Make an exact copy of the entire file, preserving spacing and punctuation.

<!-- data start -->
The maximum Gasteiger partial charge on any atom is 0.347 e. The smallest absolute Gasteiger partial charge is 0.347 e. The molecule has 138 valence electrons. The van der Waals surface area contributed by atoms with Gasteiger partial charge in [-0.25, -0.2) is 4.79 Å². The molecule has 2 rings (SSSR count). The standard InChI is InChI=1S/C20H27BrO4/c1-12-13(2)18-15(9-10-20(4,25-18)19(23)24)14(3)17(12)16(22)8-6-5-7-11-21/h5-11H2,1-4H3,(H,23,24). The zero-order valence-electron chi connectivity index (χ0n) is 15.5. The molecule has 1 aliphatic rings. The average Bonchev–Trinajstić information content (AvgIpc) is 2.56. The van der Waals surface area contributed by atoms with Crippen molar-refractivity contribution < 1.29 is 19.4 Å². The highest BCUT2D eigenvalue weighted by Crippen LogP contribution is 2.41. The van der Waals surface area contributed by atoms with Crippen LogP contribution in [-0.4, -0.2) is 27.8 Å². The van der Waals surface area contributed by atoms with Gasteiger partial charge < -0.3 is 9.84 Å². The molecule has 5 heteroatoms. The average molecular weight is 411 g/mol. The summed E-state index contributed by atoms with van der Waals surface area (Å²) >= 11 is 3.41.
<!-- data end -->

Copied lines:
The maximum Gasteiger partial charge on any atom is 0.347 e. The smallest absolute Gasteiger partial charge is 0.347 e. The molecule has 138 valence electrons. The van der Waals surface area contributed by atoms with Gasteiger partial charge in [-0.25, -0.2) is 4.79 Å². The molecule has 2 rings (SSSR count). The standard InChI is InChI=1S/C20H27BrO4/c1-12-13(2)18-15(9-10-20(4,25-18)19(23)24)14(3)17(12)16(22)8-6-5-7-11-21/h5-11H2,1-4H3,(H,23,24). The zero-order valence-electron chi connectivity index (χ0n) is 15.5. The molecule has 1 aliphatic rings. The average Bonchev–Trinajstić information content (AvgIpc) is 2.56. The van der Waals surface area contributed by atoms with Crippen molar-refractivity contribution < 1.29 is 19.4 Å². The highest BCUT2D eigenvalue weighted by Crippen LogP contribution is 2.41. The van der Waals surface area contributed by atoms with Crippen LogP contribution in [-0.4, -0.2) is 27.8 Å². The van der Waals surface area contributed by atoms with Gasteiger partial charge < -0.3 is 9.84 Å². The molecule has 5 heteroatoms. The average molecular weight is 411 g/mol. The summed E-state index contributed by atoms with van der Waals surface area (Å²) >= 11 is 3.41.